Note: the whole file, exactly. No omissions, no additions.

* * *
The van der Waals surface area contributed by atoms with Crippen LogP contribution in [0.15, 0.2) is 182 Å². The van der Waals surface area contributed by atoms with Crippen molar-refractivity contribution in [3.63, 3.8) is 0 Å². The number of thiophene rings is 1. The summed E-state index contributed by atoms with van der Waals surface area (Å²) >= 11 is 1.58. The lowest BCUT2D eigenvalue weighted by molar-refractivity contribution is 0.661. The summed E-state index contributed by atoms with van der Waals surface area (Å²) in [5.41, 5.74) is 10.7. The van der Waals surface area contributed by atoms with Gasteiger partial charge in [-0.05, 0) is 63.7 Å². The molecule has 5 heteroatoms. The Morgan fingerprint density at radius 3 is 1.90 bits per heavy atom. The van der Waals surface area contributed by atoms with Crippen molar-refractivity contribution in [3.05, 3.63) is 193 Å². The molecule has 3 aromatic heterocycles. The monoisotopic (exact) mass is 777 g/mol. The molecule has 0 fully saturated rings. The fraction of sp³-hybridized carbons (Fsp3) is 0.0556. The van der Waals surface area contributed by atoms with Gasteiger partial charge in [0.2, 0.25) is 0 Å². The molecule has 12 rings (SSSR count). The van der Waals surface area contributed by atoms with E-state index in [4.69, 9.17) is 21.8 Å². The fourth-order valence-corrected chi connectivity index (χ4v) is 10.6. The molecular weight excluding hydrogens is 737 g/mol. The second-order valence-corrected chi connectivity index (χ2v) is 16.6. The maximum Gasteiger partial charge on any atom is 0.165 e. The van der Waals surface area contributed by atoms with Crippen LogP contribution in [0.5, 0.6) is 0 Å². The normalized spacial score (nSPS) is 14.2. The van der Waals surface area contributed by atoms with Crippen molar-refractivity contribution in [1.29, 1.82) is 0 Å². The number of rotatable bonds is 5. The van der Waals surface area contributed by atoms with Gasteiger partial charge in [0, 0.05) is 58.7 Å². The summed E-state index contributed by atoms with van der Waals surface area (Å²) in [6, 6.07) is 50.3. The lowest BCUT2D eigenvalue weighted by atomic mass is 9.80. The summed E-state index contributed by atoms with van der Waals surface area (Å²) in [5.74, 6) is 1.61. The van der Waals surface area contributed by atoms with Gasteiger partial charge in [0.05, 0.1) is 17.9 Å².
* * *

The van der Waals surface area contributed by atoms with Crippen LogP contribution in [0.15, 0.2) is 182 Å². The van der Waals surface area contributed by atoms with Crippen molar-refractivity contribution in [3.63, 3.8) is 0 Å². The number of thiophene rings is 1. The summed E-state index contributed by atoms with van der Waals surface area (Å²) >= 11 is 1.58. The lowest BCUT2D eigenvalue weighted by molar-refractivity contribution is 0.661. The summed E-state index contributed by atoms with van der Waals surface area (Å²) in [5.41, 5.74) is 10.7. The van der Waals surface area contributed by atoms with Gasteiger partial charge in [-0.05, 0) is 63.7 Å². The molecule has 5 heteroatoms. The Morgan fingerprint density at radius 3 is 1.90 bits per heavy atom. The van der Waals surface area contributed by atoms with Crippen molar-refractivity contribution in [3.05, 3.63) is 193 Å². The molecule has 3 aromatic heterocycles. The monoisotopic (exact) mass is 777 g/mol. The molecule has 0 fully saturated rings. The fraction of sp³-hybridized carbons (Fsp3) is 0.0556. The van der Waals surface area contributed by atoms with Gasteiger partial charge in [0.2, 0.25) is 0 Å². The molecule has 12 rings (SSSR count). The van der Waals surface area contributed by atoms with E-state index in [4.69, 9.17) is 21.8 Å². The fourth-order valence-corrected chi connectivity index (χ4v) is 10.6. The molecular weight excluding hydrogens is 737 g/mol. The second-order valence-corrected chi connectivity index (χ2v) is 16.6. The maximum Gasteiger partial charge on any atom is 0.165 e. The van der Waals surface area contributed by atoms with Crippen LogP contribution in [0.5, 0.6) is 0 Å². The normalized spacial score (nSPS) is 14.2. The van der Waals surface area contributed by atoms with Crippen molar-refractivity contribution in [1.29, 1.82) is 0 Å². The number of rotatable bonds is 5. The van der Waals surface area contributed by atoms with Gasteiger partial charge in [0, 0.05) is 58.7 Å². The summed E-state index contributed by atoms with van der Waals surface area (Å²) in [6, 6.07) is 50.3. The lowest BCUT2D eigenvalue weighted by atomic mass is 9.80. The summed E-state index contributed by atoms with van der Waals surface area (Å²) in [5.74, 6) is 1.61. The van der Waals surface area contributed by atoms with Gasteiger partial charge in [0.05, 0.1) is 17.9 Å².